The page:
ASCOPEASEAN Council on Petroleum
ASCOPEArea Structures Capabilities Organizations People and Events (characteristics of civil considerations during a military campaign)
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Based on experiences in Afghanistan and Iraq, the Army engineer community recently developed a planning construct for sewer, water, electricity, academics, and trash (SWEAT) systems, which adds fidelity to some of the components of ASCOPE.
Combining USAID's Tactical Conflict Assessment and Planning Framework (TCAPF) and incorporating military planning tools such as ASCOPE and PMESII, the DSF provides a framework to help civilian and military personnel understand complex operating environments.
Using the MDMP process as the tool and ASCOPE as a specific framework to analyze the area of operation during mission planning can have a very positive impact on a unit's operational success.
When analyzing civilians and their culture, many units use the all-encompassing Civil Affairs doctrinal tool known as ASCOPE (areas, structures, capabilities, organizations, people, events).
Analytic tools, such as PMESII-PT or ASCOPE, allow soldiers to identify significant components of an operational environment (OE).
Existing doctrine in the form of PMESII-PT and ASCOPE is inadequate and insufficient to the task.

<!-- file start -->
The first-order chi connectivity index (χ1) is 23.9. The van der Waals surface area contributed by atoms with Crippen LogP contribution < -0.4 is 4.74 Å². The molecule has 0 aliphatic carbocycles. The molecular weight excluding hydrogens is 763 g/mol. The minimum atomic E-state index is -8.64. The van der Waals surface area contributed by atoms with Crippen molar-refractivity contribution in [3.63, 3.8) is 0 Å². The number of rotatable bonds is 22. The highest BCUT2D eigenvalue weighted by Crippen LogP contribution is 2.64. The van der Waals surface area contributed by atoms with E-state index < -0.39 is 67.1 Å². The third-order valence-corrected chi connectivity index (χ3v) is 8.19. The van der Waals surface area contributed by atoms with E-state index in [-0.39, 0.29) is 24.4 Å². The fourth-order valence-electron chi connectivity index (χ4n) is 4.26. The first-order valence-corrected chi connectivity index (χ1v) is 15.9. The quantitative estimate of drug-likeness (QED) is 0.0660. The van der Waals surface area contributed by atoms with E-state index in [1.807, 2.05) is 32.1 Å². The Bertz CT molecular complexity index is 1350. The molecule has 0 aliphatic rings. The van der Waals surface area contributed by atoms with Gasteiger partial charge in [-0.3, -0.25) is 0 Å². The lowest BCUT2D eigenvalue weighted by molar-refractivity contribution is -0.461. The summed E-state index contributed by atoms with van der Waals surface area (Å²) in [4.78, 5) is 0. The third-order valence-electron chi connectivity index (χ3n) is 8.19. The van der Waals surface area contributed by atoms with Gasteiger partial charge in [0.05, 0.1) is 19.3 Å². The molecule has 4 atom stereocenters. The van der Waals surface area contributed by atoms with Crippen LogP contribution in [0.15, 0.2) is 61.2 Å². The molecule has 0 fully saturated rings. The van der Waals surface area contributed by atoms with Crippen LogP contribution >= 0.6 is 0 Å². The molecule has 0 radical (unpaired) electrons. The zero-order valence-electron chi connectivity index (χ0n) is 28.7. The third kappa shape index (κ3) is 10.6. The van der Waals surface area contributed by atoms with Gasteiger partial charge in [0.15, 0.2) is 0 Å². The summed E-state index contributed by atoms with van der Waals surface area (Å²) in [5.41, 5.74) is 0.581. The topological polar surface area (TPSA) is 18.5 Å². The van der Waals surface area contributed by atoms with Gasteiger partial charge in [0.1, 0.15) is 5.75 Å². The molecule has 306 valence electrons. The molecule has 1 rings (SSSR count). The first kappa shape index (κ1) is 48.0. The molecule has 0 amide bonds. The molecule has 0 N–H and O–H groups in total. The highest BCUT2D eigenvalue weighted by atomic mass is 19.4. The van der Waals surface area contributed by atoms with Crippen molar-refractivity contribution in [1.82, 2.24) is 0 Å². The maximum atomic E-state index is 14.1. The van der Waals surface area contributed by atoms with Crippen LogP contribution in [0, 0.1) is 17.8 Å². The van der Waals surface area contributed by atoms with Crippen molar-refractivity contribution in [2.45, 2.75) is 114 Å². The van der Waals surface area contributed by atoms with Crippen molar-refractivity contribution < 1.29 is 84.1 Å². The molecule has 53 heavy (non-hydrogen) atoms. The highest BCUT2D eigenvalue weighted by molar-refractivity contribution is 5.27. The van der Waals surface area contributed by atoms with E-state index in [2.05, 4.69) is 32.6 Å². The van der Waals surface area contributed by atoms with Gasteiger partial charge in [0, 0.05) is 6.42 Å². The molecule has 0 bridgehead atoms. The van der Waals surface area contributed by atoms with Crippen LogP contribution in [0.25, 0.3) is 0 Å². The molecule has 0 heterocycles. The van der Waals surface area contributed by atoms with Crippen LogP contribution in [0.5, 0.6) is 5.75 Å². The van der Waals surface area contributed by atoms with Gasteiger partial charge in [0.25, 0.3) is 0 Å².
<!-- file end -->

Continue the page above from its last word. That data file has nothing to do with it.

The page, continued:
In fact, according to FM 3-24, ASCOPE (areas, structures, organizations, people, and events) and PMESII (political, military, economic, social, infrastructure, and information) doctrinally occur during IPB step 2.
ASCOPE is a sub-taxonomy under civil considerations for METT-TC.
Cadets are introduced to cultural influences, PMESII-PT (political, military, economic, social, information, infrastructure, physical environment, time) and ASCOPE (areas, structures, capabilities, organizations, people), and events) expand these frameworks during interactive instruction prior to a practical exercise (PE).
All of us must learn the ASCOPE (Area, Structures, Capabilities, Organizations, People and Events) methodology to refine our awareness of the operational environment.
Honor and self-worth can derive from one's reputation to protect economic and security interests (discussed above), as well as one's role within the ASCOPE categories, relative to competitors.
As a general rule, I personally analyze weather and terrain (using OAKOC), and then apply ASCOPE to every aspect of PMESII (the -PT is covered elsewhere) depending upon the mission.